“You’ll pay higher interest for a TIF plus you have to have a reserve fund — you have to put one year’s payment in escrow — and it needs to cover 125 percent.”

If Jefferson County supervisors decide not to rebate excess property taxes back to Heartland Co-op, the excess funds go back to the taxing bodies, including the county, the school district, fire district and hospital, or whatever other entities have a claim on the property taxes.

“Or you could pay off the bond earlier with the excess,” said Heil. “You won’t have 125 percent, though, it’s more like 107 percent. That might be a tough bond to market. To market a bond, it needs to be a true revenue bond.”

Another option would be to lower the amount of funds from $2.8 million to $2.3 to upgrade and pave Nutmeg Avenue, said Heil.

If the county wants to rebate property tax money to Heartland Co-op for only one year, it would only work using a general obligation bond, he said.

“With the estimated $325,000 annual property tax revenue, you would wait until 2019 to make the first bond payment, which will cost $132,000 more to rebate it all and will only net you $90,000,” said Heil. “If you did it for two years, double that.”

The county would have no authority to rebate other tax asking entities, only the county’s portion.

“The school district has protection,” said Heil. “Property taxes fill the first $5.40 per pupil formula; and the top 12 percent. The middle is filled in by the state. So the school district will not lose any funding no matter how you bond or rebate.”

Heil said the first common incentive to economic development such as this is to do the road project.

“You as a county can bond tax-exempt, which is much cheaper for you than it is for a private company such as Heartland Co-op,” he said.

“I came into this discussion after the memorandum of understanding was signed, and you signed an intent to pave the road and rebate excess taxes,” said Heil. “You’ll have to figure out which is your priority: infrastructure or doing business. You have more information now than you did three months ago.”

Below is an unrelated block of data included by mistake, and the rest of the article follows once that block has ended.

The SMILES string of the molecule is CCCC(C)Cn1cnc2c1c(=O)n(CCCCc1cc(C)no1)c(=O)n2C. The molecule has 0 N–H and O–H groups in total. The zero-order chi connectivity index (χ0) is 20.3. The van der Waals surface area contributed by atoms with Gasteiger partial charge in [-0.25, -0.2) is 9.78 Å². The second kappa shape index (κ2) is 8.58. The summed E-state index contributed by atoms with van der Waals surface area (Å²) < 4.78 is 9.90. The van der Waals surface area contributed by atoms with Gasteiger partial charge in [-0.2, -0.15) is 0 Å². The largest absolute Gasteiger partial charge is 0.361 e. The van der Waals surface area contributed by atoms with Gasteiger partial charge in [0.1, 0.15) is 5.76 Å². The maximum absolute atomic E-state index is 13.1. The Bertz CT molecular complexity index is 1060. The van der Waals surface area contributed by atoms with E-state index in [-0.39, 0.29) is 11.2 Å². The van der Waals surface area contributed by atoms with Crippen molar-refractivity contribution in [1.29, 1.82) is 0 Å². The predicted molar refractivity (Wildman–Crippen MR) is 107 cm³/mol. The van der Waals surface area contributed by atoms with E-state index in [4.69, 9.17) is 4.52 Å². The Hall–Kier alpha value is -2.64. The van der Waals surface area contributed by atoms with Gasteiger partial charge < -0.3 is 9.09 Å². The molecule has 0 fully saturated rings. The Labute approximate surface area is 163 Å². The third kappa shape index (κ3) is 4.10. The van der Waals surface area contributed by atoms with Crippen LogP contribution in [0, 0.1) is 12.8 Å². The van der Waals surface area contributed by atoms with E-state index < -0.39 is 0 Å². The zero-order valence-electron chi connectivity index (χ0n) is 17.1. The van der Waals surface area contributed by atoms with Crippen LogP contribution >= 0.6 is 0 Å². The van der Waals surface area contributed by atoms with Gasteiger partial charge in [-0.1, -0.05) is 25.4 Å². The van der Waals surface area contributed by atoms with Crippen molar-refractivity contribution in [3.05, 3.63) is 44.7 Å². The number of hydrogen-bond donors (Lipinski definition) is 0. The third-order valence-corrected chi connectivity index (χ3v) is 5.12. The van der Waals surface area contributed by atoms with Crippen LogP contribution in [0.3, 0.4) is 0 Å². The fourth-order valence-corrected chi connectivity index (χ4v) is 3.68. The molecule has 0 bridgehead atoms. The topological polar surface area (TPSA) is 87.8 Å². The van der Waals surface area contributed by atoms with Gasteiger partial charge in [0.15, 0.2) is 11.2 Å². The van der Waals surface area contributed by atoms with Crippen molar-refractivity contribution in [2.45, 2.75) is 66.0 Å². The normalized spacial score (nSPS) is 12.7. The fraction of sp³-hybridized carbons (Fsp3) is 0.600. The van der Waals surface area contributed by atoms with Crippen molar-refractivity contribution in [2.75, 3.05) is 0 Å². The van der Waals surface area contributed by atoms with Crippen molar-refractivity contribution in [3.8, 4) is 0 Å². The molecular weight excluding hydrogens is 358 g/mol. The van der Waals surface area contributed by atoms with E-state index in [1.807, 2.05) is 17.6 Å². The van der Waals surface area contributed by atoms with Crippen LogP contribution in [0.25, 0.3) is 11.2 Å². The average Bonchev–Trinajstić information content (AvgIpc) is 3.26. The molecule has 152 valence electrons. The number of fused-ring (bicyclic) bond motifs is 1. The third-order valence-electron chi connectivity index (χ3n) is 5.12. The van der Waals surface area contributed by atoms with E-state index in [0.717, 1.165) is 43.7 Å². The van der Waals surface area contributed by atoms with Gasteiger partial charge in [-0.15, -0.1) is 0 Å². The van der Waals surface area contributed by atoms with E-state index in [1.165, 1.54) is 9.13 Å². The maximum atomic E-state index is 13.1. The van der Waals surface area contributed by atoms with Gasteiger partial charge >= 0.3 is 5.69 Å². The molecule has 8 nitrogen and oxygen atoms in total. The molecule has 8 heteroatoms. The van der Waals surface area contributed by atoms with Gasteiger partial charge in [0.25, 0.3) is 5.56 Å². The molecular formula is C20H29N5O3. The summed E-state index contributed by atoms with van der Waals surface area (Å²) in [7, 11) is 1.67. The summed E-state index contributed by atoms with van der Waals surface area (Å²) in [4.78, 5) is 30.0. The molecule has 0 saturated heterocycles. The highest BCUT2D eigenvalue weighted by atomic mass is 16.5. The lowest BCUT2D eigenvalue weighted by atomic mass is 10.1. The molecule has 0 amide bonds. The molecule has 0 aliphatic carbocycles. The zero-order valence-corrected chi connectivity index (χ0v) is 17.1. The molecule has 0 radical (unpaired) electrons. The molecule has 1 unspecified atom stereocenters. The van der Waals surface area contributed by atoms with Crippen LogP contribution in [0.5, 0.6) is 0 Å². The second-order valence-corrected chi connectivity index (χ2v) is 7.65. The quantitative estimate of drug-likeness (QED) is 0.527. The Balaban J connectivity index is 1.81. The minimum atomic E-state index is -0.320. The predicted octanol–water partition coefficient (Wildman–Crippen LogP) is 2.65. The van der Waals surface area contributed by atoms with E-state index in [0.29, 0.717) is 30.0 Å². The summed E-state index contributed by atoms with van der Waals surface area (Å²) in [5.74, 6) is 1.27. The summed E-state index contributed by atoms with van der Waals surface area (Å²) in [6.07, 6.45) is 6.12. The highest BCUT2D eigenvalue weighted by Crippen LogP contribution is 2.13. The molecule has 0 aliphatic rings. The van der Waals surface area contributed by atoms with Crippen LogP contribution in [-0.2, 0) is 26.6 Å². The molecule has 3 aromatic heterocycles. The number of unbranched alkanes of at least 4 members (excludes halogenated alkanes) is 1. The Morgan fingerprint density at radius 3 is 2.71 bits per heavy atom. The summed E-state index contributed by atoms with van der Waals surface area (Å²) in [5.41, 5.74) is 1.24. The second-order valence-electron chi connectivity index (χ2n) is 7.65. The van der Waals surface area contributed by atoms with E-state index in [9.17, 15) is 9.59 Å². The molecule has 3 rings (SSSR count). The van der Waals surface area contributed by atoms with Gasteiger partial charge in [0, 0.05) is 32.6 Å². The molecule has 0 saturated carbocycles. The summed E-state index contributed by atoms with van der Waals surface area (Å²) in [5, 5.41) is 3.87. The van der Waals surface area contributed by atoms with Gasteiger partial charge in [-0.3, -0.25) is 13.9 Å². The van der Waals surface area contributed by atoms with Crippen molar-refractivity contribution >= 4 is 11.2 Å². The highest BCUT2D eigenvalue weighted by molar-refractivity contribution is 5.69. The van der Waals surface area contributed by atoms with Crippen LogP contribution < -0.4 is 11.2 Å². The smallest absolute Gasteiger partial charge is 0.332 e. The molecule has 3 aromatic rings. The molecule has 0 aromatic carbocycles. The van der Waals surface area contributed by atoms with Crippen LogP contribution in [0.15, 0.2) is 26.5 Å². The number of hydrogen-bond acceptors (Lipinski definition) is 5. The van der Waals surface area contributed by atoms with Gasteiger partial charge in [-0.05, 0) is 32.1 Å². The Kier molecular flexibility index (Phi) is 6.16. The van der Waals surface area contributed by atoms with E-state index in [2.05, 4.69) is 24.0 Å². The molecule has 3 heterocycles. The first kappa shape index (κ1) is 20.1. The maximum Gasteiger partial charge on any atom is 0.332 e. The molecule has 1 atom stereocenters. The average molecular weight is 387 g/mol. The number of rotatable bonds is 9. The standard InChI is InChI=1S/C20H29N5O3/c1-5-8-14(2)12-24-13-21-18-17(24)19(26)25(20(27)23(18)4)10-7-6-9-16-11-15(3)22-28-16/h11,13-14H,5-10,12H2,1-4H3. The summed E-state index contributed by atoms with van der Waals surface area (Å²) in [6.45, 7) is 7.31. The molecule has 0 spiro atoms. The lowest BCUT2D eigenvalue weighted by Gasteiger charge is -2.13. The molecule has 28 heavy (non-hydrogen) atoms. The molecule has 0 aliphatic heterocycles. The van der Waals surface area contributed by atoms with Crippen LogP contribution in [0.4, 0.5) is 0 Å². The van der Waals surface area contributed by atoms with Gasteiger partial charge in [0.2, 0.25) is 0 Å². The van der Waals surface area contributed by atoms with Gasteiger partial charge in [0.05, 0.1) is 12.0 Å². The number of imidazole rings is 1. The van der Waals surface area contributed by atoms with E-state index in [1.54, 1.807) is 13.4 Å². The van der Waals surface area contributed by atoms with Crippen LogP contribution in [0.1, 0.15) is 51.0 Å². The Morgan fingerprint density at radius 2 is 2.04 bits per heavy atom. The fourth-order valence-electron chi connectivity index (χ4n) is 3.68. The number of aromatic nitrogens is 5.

Supervisor Becky Schmitz asked if the supervisors could still go back to the table and say in good faith, the county wanted to change the memorandum of understanding.

“Yes, I think you can,” said Heil. “The best option is to move forward. As a comfort level, I recommend the 75 percent level for bond payment. I’m assuming upgrading Nutmeg Avenue is vital. Go back and negotiate a fair offer to do Nutmeg. It would be hard to also keep the intent of a rebate for 10 years.”

Supervisor chairman Dick Reed said he considered his words as powerful as a signature.

“But we didn’t know the true [money] figures back in December,” he said. “We didn’t know the financial position.

“I think Heartland Co-op is good for the community as a whole,” said Reed. “We’re an agricultural-based community. I have an issue with paving Nutmeg Avenue and not getting to make the underpass a two-lane.

“It wouldn’t take as much money to pave Osage Avenue, and paving it would be a big benefit to Jefferson County as a whole as well as Heartland Co-op.”

Todd Phillips, Heartland Co-op executive vice president of grain and risk management, was among audience members and was invited to the supervisors’ table to address the audience.

“I’m passionate about this project,” Phillips said. “We’ve been working on it a long time.

“As a co-operative, producers will have the ability to be partners, and the money will stay local. Heartland has 63 Iowa locations. We see a good opportunity here for Jefferson County and the surrounding counties.”